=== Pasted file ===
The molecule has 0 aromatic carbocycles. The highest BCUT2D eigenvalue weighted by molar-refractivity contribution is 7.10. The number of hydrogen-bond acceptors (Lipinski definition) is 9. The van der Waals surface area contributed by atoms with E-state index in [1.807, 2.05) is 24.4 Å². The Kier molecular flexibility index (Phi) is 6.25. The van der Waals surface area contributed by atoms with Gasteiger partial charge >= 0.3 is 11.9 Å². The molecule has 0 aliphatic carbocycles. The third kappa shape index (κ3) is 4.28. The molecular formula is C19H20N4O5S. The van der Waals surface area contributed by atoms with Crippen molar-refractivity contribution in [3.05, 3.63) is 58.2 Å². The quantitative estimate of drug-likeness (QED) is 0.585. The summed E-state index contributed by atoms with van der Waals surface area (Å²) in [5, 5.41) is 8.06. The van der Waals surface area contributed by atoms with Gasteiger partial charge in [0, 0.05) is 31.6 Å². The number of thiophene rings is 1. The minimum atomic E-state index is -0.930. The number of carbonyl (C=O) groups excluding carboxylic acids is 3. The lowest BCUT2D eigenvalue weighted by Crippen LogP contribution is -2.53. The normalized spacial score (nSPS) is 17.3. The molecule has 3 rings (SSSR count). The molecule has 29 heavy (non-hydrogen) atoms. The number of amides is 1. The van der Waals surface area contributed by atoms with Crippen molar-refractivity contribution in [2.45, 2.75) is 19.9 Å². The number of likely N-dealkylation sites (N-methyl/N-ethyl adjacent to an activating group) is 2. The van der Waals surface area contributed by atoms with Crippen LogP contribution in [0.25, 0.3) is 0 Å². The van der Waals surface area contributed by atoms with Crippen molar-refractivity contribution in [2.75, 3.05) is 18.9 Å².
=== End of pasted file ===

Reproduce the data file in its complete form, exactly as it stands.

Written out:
The molecule has 0 aromatic carbocycles. The highest BCUT2D eigenvalue weighted by molar-refractivity contribution is 7.10. The number of hydrogen-bond acceptors (Lipinski definition) is 9. The van der Waals surface area contributed by atoms with E-state index in [1.807, 2.05) is 24.4 Å². The Kier molecular flexibility index (Phi) is 6.25. The van der Waals surface area contributed by atoms with Gasteiger partial charge >= 0.3 is 11.9 Å². The molecule has 0 aliphatic carbocycles. The third kappa shape index (κ3) is 4.28. The molecular formula is C19H20N4O5S. The van der Waals surface area contributed by atoms with Crippen molar-refractivity contribution in [3.05, 3.63) is 58.2 Å². The quantitative estimate of drug-likeness (QED) is 0.585. The summed E-state index contributed by atoms with van der Waals surface area (Å²) in [5, 5.41) is 8.06. The van der Waals surface area contributed by atoms with Gasteiger partial charge in [0, 0.05) is 31.6 Å². The number of thiophene rings is 1. The minimum atomic E-state index is -0.930. The number of carbonyl (C=O) groups excluding carboxylic acids is 3. The lowest BCUT2D eigenvalue weighted by Crippen LogP contribution is -2.53. The normalized spacial score (nSPS) is 17.3. The molecule has 3 rings (SSSR count). The molecule has 29 heavy (non-hydrogen) atoms. The number of amides is 1. The van der Waals surface area contributed by atoms with Crippen molar-refractivity contribution in [2.45, 2.75) is 19.9 Å². The number of likely N-dealkylation sites (N-methyl/N-ethyl adjacent to an activating group) is 2. The van der Waals surface area contributed by atoms with Crippen LogP contribution in [0.25, 0.3) is 0 Å². The van der Waals surface area contributed by atoms with Crippen molar-refractivity contribution in [2.75, 3.05) is 18.9 Å².